From September 2005 to June 2006 a team of thirteen scholars at the The University of Southern California's Annenberg Center for Communication explored how new and maturing networking technologies are transforming the way in which we interact with content, media sources, other individuals and groups, and the world that surrounds us.
This site documents the process and the results.
Annenberg Center for Communication
Networked Publics Postdoctoral Fellowship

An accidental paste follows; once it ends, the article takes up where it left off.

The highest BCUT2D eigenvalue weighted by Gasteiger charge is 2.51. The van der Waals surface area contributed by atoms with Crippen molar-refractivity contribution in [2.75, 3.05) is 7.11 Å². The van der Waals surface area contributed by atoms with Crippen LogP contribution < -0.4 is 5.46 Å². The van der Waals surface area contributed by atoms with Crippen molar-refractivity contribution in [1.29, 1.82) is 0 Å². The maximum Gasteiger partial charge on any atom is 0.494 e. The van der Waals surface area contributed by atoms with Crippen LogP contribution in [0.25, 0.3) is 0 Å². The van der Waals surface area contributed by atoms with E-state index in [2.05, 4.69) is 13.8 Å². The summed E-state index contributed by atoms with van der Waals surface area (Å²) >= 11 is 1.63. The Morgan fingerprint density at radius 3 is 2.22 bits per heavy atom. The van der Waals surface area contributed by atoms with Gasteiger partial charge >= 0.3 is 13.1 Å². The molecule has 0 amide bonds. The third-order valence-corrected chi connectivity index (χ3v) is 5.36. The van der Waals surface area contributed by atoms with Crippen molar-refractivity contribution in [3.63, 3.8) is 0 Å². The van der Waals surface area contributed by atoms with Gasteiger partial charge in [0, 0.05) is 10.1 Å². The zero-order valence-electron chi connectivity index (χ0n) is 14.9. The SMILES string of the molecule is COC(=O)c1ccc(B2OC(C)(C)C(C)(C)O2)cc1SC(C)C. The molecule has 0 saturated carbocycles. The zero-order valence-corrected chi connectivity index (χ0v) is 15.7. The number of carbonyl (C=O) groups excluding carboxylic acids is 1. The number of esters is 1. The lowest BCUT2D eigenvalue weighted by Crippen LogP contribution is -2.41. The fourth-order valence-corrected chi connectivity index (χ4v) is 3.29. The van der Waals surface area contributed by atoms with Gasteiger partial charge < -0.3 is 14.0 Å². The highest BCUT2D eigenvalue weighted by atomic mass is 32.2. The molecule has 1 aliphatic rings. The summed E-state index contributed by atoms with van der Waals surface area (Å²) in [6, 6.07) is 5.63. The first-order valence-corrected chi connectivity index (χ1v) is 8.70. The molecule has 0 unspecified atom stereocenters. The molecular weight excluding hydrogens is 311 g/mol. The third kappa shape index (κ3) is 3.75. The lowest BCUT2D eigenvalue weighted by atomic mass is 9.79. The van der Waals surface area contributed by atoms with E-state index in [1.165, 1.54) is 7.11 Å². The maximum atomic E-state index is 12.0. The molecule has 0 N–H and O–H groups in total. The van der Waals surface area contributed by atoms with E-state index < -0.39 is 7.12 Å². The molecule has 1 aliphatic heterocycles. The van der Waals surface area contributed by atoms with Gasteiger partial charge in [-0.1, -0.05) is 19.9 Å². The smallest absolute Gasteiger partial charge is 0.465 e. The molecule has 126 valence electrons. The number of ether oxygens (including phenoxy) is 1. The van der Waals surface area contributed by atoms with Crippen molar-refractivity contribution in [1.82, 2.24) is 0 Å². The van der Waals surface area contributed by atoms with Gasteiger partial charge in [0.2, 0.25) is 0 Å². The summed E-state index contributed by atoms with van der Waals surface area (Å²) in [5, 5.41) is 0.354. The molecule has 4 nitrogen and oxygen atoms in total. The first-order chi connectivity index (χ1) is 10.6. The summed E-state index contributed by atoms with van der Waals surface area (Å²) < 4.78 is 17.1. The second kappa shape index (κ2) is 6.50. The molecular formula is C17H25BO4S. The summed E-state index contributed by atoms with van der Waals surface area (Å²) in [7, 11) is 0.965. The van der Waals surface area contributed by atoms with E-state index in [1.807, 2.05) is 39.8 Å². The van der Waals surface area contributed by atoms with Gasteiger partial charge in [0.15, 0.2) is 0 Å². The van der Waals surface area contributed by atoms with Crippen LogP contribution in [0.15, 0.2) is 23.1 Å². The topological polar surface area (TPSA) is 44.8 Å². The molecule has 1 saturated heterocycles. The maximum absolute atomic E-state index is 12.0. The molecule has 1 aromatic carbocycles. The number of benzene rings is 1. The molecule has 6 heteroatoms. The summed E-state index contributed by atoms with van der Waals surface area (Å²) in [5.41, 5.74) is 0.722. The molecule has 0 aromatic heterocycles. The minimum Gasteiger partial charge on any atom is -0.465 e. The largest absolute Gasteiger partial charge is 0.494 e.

Network publics are both empowered and overrun in the contemporary media environment. National governments and multinational media conglomerates have expanded their reach and have become practiced in the battle for control of the digital landscape, creating their own varieties of network publics, using advanced internet and satellite technologies, copyright and libel law, and national and extra-national legislation to monitor and guide use of new information technologies. But the network landscape changes rapidly. The 2003 antiwar protests included hundreds of thousands of people, the first time in history that so many people in so many countries organized demonstrations around a single issue. The protests were made possible in part by digital communication technology, which was used to coordinate marches, file reports, send video and sound files, and to scrutinize mainstream coverage of the events. Networked publics combined and clashed in a network information war, in which the quality and definition of “news
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